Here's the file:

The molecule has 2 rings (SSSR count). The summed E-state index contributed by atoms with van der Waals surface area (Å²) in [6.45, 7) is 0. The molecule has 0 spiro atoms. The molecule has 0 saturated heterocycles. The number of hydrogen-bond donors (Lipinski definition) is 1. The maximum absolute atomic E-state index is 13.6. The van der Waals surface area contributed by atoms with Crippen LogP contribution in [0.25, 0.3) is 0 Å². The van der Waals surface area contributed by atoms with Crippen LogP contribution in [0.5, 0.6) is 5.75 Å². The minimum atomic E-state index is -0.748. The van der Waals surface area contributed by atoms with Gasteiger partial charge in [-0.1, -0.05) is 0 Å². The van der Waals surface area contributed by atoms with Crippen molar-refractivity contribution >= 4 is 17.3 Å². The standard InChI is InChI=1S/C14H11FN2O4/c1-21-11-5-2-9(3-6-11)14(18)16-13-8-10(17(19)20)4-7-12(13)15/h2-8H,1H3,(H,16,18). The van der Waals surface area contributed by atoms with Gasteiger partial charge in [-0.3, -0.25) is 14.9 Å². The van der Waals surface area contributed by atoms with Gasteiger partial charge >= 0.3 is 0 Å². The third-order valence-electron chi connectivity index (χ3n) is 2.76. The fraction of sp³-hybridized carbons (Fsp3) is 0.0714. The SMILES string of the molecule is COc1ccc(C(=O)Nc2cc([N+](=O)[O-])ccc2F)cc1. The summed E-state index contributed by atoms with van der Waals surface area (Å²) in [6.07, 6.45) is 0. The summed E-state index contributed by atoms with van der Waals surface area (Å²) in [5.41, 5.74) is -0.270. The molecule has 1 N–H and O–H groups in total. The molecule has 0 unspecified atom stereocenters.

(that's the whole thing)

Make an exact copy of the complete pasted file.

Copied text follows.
The molecule has 2 rings (SSSR count). The summed E-state index contributed by atoms with van der Waals surface area (Å²) in [6.45, 7) is 0. The molecule has 0 spiro atoms. The molecule has 0 saturated heterocycles. The number of hydrogen-bond donors (Lipinski definition) is 1. The maximum absolute atomic E-state index is 13.6. The van der Waals surface area contributed by atoms with Crippen LogP contribution in [0.25, 0.3) is 0 Å². The van der Waals surface area contributed by atoms with Crippen LogP contribution in [0.5, 0.6) is 5.75 Å². The minimum atomic E-state index is -0.748. The van der Waals surface area contributed by atoms with Gasteiger partial charge in [-0.1, -0.05) is 0 Å². The van der Waals surface area contributed by atoms with Crippen molar-refractivity contribution >= 4 is 17.3 Å². The standard InChI is InChI=1S/C14H11FN2O4/c1-21-11-5-2-9(3-6-11)14(18)16-13-8-10(17(19)20)4-7-12(13)15/h2-8H,1H3,(H,16,18). The van der Waals surface area contributed by atoms with Gasteiger partial charge in [-0.3, -0.25) is 14.9 Å². The van der Waals surface area contributed by atoms with Gasteiger partial charge >= 0.3 is 0 Å². The third-order valence-electron chi connectivity index (χ3n) is 2.76. The fraction of sp³-hybridized carbons (Fsp3) is 0.0714. The SMILES string of the molecule is COc1ccc(C(=O)Nc2cc([N+](=O)[O-])ccc2F)cc1. The summed E-state index contributed by atoms with van der Waals surface area (Å²) in [6.07, 6.45) is 0. The summed E-state index contributed by atoms with van der Waals surface area (Å²) in [5.41, 5.74) is -0.270. The molecule has 1 N–H and O–H groups in total. The molecule has 0 unspecified atom stereocenters.